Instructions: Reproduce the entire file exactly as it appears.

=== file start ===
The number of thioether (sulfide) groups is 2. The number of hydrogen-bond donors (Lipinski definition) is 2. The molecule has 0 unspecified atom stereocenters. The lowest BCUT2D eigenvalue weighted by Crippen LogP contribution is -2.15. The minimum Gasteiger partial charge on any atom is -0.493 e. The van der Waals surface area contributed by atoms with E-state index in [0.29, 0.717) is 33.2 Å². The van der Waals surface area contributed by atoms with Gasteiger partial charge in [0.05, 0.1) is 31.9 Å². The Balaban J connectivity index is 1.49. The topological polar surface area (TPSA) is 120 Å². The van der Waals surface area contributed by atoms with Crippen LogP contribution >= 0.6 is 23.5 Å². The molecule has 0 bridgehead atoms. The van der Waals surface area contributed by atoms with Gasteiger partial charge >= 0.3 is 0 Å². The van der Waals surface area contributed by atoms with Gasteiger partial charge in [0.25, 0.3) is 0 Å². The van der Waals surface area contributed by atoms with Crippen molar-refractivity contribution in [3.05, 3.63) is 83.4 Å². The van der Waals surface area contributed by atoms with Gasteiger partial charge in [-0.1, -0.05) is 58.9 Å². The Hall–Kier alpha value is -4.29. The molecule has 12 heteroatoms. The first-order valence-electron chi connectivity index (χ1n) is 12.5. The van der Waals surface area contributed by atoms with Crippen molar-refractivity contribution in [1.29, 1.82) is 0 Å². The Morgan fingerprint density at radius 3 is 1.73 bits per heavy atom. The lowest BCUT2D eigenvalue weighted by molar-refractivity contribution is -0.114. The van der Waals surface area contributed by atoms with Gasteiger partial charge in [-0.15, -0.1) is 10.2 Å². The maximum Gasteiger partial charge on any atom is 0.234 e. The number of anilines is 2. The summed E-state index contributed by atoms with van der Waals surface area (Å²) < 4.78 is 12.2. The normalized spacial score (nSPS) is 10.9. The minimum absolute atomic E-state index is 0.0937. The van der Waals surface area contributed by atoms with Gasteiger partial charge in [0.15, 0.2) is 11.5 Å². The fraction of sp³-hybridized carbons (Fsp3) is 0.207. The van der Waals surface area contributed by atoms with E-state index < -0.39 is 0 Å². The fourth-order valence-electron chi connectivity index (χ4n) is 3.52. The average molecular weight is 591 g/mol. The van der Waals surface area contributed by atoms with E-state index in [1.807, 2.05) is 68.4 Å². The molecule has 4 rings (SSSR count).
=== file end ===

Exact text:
The number of thioether (sulfide) groups is 2. The number of hydrogen-bond donors (Lipinski definition) is 2. The molecule has 0 unspecified atom stereocenters. The lowest BCUT2D eigenvalue weighted by Crippen LogP contribution is -2.15. The minimum Gasteiger partial charge on any atom is -0.493 e. The van der Waals surface area contributed by atoms with E-state index in [0.29, 0.717) is 33.2 Å². The van der Waals surface area contributed by atoms with Gasteiger partial charge in [0.05, 0.1) is 31.9 Å². The Balaban J connectivity index is 1.49. The topological polar surface area (TPSA) is 120 Å². The van der Waals surface area contributed by atoms with Crippen LogP contribution >= 0.6 is 23.5 Å². The molecule has 0 bridgehead atoms. The van der Waals surface area contributed by atoms with Gasteiger partial charge >= 0.3 is 0 Å². The van der Waals surface area contributed by atoms with Gasteiger partial charge in [0.25, 0.3) is 0 Å². The van der Waals surface area contributed by atoms with Crippen molar-refractivity contribution in [3.05, 3.63) is 83.4 Å². The van der Waals surface area contributed by atoms with Gasteiger partial charge in [-0.1, -0.05) is 58.9 Å². The Hall–Kier alpha value is -4.29. The molecule has 12 heteroatoms. The first-order valence-electron chi connectivity index (χ1n) is 12.5. The van der Waals surface area contributed by atoms with Crippen molar-refractivity contribution in [1.29, 1.82) is 0 Å². The Morgan fingerprint density at radius 3 is 1.73 bits per heavy atom. The lowest BCUT2D eigenvalue weighted by molar-refractivity contribution is -0.114. The van der Waals surface area contributed by atoms with Gasteiger partial charge in [-0.15, -0.1) is 10.2 Å². The maximum Gasteiger partial charge on any atom is 0.234 e. The number of anilines is 2. The summed E-state index contributed by atoms with van der Waals surface area (Å²) < 4.78 is 12.2. The normalized spacial score (nSPS) is 10.9. The minimum absolute atomic E-state index is 0.0937. The van der Waals surface area contributed by atoms with Gasteiger partial charge in [0.15, 0.2) is 11.5 Å². The fraction of sp³-hybridized carbons (Fsp3) is 0.207. The van der Waals surface area contributed by atoms with E-state index < -0.39 is 0 Å². The fourth-order valence-electron chi connectivity index (χ4n) is 3.52. The average molecular weight is 591 g/mol. The van der Waals surface area contributed by atoms with E-state index in [1.807, 2.05) is 68.4 Å². The molecule has 4 rings (SSSR count).